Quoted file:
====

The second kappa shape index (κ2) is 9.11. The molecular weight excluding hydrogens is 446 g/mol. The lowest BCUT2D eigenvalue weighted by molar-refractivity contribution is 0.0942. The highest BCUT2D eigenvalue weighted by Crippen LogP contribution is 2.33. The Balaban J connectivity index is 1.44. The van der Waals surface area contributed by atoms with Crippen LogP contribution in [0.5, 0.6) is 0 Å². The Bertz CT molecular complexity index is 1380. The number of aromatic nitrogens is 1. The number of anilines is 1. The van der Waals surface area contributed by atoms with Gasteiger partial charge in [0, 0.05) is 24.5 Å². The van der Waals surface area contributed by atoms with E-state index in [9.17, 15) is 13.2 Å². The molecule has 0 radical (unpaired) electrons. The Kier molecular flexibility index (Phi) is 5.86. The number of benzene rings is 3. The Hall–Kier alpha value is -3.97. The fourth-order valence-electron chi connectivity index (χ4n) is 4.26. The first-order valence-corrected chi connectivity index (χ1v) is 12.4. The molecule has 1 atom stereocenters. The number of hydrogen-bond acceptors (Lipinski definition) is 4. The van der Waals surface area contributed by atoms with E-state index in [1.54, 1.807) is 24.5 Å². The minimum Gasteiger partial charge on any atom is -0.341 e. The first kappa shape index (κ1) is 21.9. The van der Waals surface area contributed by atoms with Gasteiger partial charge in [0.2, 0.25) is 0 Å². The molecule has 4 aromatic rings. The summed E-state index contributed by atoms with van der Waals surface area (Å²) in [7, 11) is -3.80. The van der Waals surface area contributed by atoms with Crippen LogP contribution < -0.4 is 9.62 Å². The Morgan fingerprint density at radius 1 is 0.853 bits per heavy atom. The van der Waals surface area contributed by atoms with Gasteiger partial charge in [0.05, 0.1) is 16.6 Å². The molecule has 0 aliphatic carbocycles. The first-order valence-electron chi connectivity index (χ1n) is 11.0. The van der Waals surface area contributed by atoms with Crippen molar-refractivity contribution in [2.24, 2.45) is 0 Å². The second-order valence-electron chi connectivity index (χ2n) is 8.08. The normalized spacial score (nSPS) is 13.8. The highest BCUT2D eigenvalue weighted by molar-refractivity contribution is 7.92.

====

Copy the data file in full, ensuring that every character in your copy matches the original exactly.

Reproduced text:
The second kappa shape index (κ2) is 9.11. The molecular weight excluding hydrogens is 446 g/mol. The lowest BCUT2D eigenvalue weighted by molar-refractivity contribution is 0.0942. The highest BCUT2D eigenvalue weighted by Crippen LogP contribution is 2.33. The Balaban J connectivity index is 1.44. The van der Waals surface area contributed by atoms with Crippen LogP contribution in [0.5, 0.6) is 0 Å². The Bertz CT molecular complexity index is 1380. The number of aromatic nitrogens is 1. The number of anilines is 1. The van der Waals surface area contributed by atoms with Gasteiger partial charge in [0, 0.05) is 24.5 Å². The van der Waals surface area contributed by atoms with E-state index in [9.17, 15) is 13.2 Å². The molecule has 0 radical (unpaired) electrons. The Kier molecular flexibility index (Phi) is 5.86. The number of benzene rings is 3. The Hall–Kier alpha value is -3.97. The fourth-order valence-electron chi connectivity index (χ4n) is 4.26. The first-order valence-corrected chi connectivity index (χ1v) is 12.4. The molecule has 1 atom stereocenters. The number of hydrogen-bond acceptors (Lipinski definition) is 4. The van der Waals surface area contributed by atoms with E-state index in [1.54, 1.807) is 24.5 Å². The minimum Gasteiger partial charge on any atom is -0.341 e. The first kappa shape index (κ1) is 21.9. The van der Waals surface area contributed by atoms with Gasteiger partial charge in [0.2, 0.25) is 0 Å². The molecule has 4 aromatic rings. The summed E-state index contributed by atoms with van der Waals surface area (Å²) in [7, 11) is -3.80. The van der Waals surface area contributed by atoms with Crippen LogP contribution < -0.4 is 9.62 Å². The Morgan fingerprint density at radius 1 is 0.853 bits per heavy atom. The van der Waals surface area contributed by atoms with Gasteiger partial charge in [0.05, 0.1) is 16.6 Å². The molecule has 0 aliphatic carbocycles. The first-order valence-electron chi connectivity index (χ1n) is 11.0. The van der Waals surface area contributed by atoms with Crippen molar-refractivity contribution in [2.24, 2.45) is 0 Å². The second-order valence-electron chi connectivity index (χ2n) is 8.08. The normalized spacial score (nSPS) is 13.8. The highest BCUT2D eigenvalue weighted by molar-refractivity contribution is 7.92.